Many of New Zealand’s major commercial radio stations, and its public broadcaster, are no longer playing the music of Michael Jackson. This decision comes after the airing of the new documentary Leaving Neverland, in which two men, Wade Robson and James Safechuck, allege they were molested by the singer as children.
The NZ move, and a decision by Australia’s Nova Entertainment Group and some Canadian radio stations to stop playing Jackson’s music, come hot on the heels of the arrest of singer R. Kelly. This followed the airing of a documentary series in which numerous women told of their alleged abuse – mainly as underaged girls – at his hands. Kelly who has been charged with 10 counts of aggravated sexual abuse against four victims, denies the allegations, as do Jackson’s family.
Still, it is becoming increasingly apparent that abuse is woven into the very fabric of the music industries. Throughout the history of rock, pop and hip hop, we can find many examples of men abusing women, often in plain sight, and often excused as just part of a “sex drugs and rock n roll” lifestyle, or as a quirk of an artistic genius.
But is banning the music of artists accused of reprehensible behaviour the best course of action? Any why single out Jackson for this treatment, give the apparent scale of the problem?
On the one hand, taking action to censure an alleged paedophile may be seen as desirable in a society that regards the sexual abuse of children as one of the worst types of crime.
There is a danger, though, that by simply banning exposure to the music of Jackson – and not other artists who have been documented as having slept with underaged groupies, or artists who have abused women in a variety of other ways, we have put a tiny band-aid over a gaping wound.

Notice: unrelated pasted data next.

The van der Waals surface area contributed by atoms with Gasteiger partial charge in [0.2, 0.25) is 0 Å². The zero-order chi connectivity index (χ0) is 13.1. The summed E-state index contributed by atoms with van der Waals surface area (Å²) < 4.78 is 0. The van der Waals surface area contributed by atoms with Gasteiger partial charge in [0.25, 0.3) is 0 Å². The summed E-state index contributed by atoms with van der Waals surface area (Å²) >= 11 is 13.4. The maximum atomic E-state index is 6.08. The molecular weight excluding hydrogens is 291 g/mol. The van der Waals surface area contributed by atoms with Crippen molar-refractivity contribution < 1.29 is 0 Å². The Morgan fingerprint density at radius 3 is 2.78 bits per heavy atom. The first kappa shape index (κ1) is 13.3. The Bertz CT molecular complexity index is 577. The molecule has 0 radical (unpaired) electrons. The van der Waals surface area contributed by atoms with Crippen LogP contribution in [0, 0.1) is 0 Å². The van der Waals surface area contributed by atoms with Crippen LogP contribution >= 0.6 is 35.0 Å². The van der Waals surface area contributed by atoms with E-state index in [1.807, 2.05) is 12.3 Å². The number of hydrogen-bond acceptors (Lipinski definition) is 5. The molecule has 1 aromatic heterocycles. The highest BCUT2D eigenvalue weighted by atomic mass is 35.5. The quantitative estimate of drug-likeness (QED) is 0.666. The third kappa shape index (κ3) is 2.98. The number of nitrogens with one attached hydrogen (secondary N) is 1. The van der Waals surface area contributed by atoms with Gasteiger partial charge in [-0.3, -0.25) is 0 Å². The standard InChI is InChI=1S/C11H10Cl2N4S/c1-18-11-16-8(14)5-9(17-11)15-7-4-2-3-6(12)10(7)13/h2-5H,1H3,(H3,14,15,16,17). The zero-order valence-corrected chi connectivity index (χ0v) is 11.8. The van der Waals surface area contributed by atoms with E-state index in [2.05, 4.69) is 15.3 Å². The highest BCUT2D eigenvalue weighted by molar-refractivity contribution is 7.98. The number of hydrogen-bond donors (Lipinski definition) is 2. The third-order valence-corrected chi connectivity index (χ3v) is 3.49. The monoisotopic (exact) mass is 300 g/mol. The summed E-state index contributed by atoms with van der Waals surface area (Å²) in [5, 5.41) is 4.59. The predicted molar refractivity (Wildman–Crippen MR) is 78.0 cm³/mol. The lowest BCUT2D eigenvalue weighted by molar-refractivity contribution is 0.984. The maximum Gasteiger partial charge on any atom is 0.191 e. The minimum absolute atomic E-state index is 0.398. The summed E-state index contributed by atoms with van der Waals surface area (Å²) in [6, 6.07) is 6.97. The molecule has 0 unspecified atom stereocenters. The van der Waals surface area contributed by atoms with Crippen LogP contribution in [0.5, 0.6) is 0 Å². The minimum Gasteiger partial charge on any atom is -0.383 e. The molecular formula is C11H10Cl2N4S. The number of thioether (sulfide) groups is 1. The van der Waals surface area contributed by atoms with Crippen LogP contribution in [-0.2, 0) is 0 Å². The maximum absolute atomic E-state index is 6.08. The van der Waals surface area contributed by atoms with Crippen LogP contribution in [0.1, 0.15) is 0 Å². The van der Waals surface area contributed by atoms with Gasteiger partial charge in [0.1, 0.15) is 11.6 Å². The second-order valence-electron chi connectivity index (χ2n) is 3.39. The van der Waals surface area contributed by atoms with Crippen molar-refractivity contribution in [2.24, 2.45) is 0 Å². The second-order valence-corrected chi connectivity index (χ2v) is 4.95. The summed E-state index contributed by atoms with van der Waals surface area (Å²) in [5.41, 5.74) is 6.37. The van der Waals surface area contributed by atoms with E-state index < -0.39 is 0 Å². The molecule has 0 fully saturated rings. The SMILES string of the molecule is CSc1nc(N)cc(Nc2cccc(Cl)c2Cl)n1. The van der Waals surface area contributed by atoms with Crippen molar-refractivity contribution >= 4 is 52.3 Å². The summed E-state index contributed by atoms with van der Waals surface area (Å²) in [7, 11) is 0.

Sexual abuse in the music industry is a systemic, ongoing problem that won’t be resolved by just hacking away at the canon.
A further problem with this kind of blanket radio ban is the question of who else gets silenced if the music is turned off. Music-making is a communal activity. Do the many other people who contributed to an album or song deserve to have their work thrown in the bin as well?
More importantly, however, is the question of what happens to the stories of the victims. If we stop listening to Michael Jackson, does that simply allow us to avoid something uncomfortable, to not have to think about those little boys and what they allege happened to them?
Spotify went down a similar path of limiting exposure to the music of Kelly (and other artists such as XXXTentacion) in 2018, when it briefly adopted a policy of not promoting problematic artists in top playlists (although it did not ban the artists altogether). After a backlash from the record companies of the artists involved, Spotify backed away from this position fairly quickly, opting instead to introduce a “mute” button, which allowed listeners to choose for themselves which artists they did not want to hear.
Jackson’s estate has described Leaving Neverland as “a rehash of dated and discredited allegations” and filed a lawsuit against it. His family have condemned the film, saying its creators were not interested in the truth.
Yet interestingly, the documentary form seems to be particularly effective at the moment in providing a platform for these artists’ accusers to be seen, heard, and believed. Accusations against Jackson are not new, but details about his alleged crimes were sparse in the early 2000s when he was taken to court. Having the gaps in this picture filled in by these men in their own words seems to have turned the tide of opinion – at least in some quarters – against the well-loved icon.
As with Jackson, tales about Kelly have been circulating for years, but seeing the faces and hearing the voices of his accusers (and their sheer number) seems to have provided an added impetus for action to be taken.
Perhaps the best solution is to face this problem head on. Keep Michael Jackson on the radio – but never play him without reminding listeners of what he has been accused of. Do the same with other artists similarly accused, or found guilty of, a crime.
Creating an ongoing conversation that does not allow us to sidestep these issues – and showing offenders that their music will from now on be associated with their abuse – may allow us to find a way forward.
TOP IMAGE: Michael Jackson performing with guitarist Slash in 1999. (Volker Dornberge/EPA)